Virgin Islands Scuba Diving

The British Virgin Islands are best known for perfect sailing conditions, but they also have more than 100 scuba diving sites well worth a visit. These are full of stunning coral gardens, canyons, caverns, tunnels and wrecks teaming with underwater life.

Most of the 60 islands in the British Virgin Islands, line the 18 mile (30km) long Sir Frances Drake Channel. Many scuba diving sites are in the 15′ to 50′ (5m – 15m) range, with others having 60′ to 80′ (18m – 25m) depths. Two of the deepest easily accessible dives are the Rhone at 80′ (25m) and Ginger Island’s Alice’s Steps at 90′ (28m). Most dives are moored and current is almost non-existent – good for underwater photographers. Needless to say, there are plenty of great sites to bedazzle new divers as well as the advanced or expert.

Virgin Islands scuba diving can be split into three different diving zones with some overlap centered around the wreck of the Rhone near Salt Island. Because of the immense size of the BVI, it is almost impossible to stay at one resort and dive all three regions. Peter Island is perfectly centered between Norman Island and Ginger Island with lots of dive sites in between. Tortola has easy access to these same sites, too. Those staying in Virgin Gorda will have short rides to the Dog Islands, the well-known wreck of the Chikuzen, 6 miles (10km) north of Virgin Gorda, and also the southeastern sites such as Ginger Island.

Some of the best virgin islands scuba diving sites are in open waters and often contain large fish, rays, and sharks. One of my most memorable dives had an array of over 20 different kinds of fish from tiny Queen Angel fish to huge schools of Atlantic Spadefish. We’ve seen eels of all types including a giant 5′ (1.5m) Green Moray. Diving is full of surprises in the BVI. And yes, we’ve seen octopus, even in broad daylight. Turtles seem to be everywhere – BVI has worked hard to protect their turtle populations and it shows. One can see a puffer on almost every dive, and Angels of all kinds.

Some of my favorite dive sites are Painted Walls, Ginger’s Back Door, The Indians, and Tow Rock (unmarked, but easily found by BVI dive operators). Of course, the most famous is the Wreck of the Rhone, an incredible experience, done in two dives to see it all. I’ve probably dived this Wreck 20 times and am still finding more to explore and discover.

Here is a log entry of one of our excursion —

“At Brown Pants, a rather shallow dive near the southern cliffs of Norman island, the mooring was wide open … we grabbed it, even though the shallow depths might limit our options for the second dive.

“Derrylyn’s preview told us that since this site was near open waters, we might see some large ocean fish, along with some unusual tropicals, plus lots of canyons, caverns, and crevices in the underwater cliffs. We sank to 40′ (12m) and were immediately surrounded by ten 4′ – 5′ (1.2m – 1.5m) tarpon! Huge yellowtails swam by. When we reached the canyons, barracuda by the 100s cruised around us. We came up over a small ridge and were within 2′ (60cm) of a Southern Ray feeding … it cast a lazy eye toward us and pretended we weren’t there. Some huge Angelfish drifted by. Clouds of black Durgon floated past. It was almost overwhelming!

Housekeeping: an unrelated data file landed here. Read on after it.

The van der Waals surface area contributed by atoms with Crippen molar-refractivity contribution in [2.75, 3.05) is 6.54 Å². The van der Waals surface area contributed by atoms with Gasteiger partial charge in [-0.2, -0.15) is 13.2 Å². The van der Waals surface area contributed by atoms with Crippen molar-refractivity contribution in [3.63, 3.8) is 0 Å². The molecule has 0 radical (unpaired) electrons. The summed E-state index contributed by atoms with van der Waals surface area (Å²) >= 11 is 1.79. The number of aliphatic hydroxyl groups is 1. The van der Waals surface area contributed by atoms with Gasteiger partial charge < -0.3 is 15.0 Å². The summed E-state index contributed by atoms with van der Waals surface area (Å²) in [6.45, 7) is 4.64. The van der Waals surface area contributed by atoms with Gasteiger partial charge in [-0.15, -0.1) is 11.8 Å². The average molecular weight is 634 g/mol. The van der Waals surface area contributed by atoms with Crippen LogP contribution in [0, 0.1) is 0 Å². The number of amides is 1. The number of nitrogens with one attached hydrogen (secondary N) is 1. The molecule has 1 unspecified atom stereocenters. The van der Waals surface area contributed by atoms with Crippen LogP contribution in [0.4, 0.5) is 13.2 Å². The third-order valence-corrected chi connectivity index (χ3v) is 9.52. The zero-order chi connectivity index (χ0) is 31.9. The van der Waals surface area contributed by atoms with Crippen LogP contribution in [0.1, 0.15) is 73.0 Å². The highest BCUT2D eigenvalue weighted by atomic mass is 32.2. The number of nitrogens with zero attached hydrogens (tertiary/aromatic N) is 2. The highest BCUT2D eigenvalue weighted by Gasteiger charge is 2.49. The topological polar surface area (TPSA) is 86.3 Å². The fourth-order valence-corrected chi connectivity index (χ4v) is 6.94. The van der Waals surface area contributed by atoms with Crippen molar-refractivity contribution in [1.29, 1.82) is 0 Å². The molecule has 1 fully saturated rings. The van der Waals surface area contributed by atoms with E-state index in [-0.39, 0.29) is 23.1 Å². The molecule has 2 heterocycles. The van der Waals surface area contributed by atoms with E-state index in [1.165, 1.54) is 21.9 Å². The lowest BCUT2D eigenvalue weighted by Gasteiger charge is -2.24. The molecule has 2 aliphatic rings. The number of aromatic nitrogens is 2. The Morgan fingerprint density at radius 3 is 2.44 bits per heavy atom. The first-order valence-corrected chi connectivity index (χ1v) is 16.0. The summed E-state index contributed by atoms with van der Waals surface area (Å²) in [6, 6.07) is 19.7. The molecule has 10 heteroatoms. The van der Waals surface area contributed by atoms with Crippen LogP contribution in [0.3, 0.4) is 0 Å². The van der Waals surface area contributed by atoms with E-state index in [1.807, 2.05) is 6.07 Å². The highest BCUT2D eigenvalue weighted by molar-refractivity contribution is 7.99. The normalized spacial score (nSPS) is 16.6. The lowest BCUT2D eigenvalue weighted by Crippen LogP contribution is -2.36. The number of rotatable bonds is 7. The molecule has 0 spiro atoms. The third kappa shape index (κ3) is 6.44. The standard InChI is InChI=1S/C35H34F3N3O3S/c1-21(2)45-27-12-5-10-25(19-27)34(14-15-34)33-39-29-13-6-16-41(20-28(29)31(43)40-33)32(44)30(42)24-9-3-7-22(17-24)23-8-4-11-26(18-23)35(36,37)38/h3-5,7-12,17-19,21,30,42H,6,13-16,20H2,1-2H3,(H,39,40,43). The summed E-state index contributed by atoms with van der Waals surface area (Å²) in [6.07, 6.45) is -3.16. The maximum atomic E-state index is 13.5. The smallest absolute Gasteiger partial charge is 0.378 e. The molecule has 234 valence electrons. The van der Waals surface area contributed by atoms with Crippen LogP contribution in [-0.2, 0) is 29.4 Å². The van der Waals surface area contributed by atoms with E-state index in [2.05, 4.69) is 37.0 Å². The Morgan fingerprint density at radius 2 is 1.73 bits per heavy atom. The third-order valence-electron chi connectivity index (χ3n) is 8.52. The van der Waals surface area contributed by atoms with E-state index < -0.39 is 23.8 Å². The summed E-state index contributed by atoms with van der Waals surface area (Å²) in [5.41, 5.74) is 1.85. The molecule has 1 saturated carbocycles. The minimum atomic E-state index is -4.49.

“We found a deep cavern and shined our lights on a monster lobster which we later named ‘Granddaddy of them all’. Kenny turned from the cave and came face to face with a 5′ (1.5m) tarpon that had been peering over his shoulder! We found rock beauties by the tons, soapfish, caverns full of glassy sweepers, and grandmomma lobster. We passed back by the ray, still feeding and ignoring us (I really wanted to reach out and touch it, but didn’t). As we reluctantly left the dive site, four 3′ (1m) pompano swam around us and followed us back to the mooring! What a dive – no doubt, our best ever for multitudes of fish of every kind!

“Well, no way the second, and last, dive was going to top that one. Derrylyn was concerned about where we might dive and stay above our maximum depth of 45′ (14m). We approached Shark Point, now empty … and with a flash of brilliance, she pulled up to the mooring and explained that while this was usually a deep dive, she thought we could stay on the tops and edges of the canyons and at least get an overview of the entire site. She’d never done it that way before, but nothing ventured, nothing gained. We floated by the first crevice encrusted ridge and Derrylyn spied a gorgeous chain moray – bluish-black with a golden chain pattern – a BVI rarity. We soon found spotfin Butterfly fish, file fish, and a Queen Triggerfish. Overhead were Bermuda chub and horse-eye Jacks by the hundreds. A dark form flashed overhead – a tiger shark cruising by! We found a virtual barnyard of fish that we’d never seen before – Porkfish, bunches of houndfish, Hogfish and dog snappers. On the way back to the dive boat, we floated under more clouds of fish. What a dive to end our vacation! ”

If you want to see the whale migration (whales permitting!), go scuba diving in the Virgin Islands between late December and early April, stay in the North Sound area, and do advanced dives in open waters north of Virgin Gorda. The best months to see whales are February and March when they have babies and must travel on or near the surface.

Water temperature can vary from 76°F (25°C) in January/February to 84°F (30°C) in August/September. Constant trade winds provide a pleasant year around climate. Rainfall averages less than 50″ (1300mm) annually, with most short tropical showers occurring during the hurricane season from mid-July to mid-November. Visibility averages 100′ (30m), but can drop to 60′ (20m) in the warm summer months, or reach almost 200′ (60m) in the winter and spring months.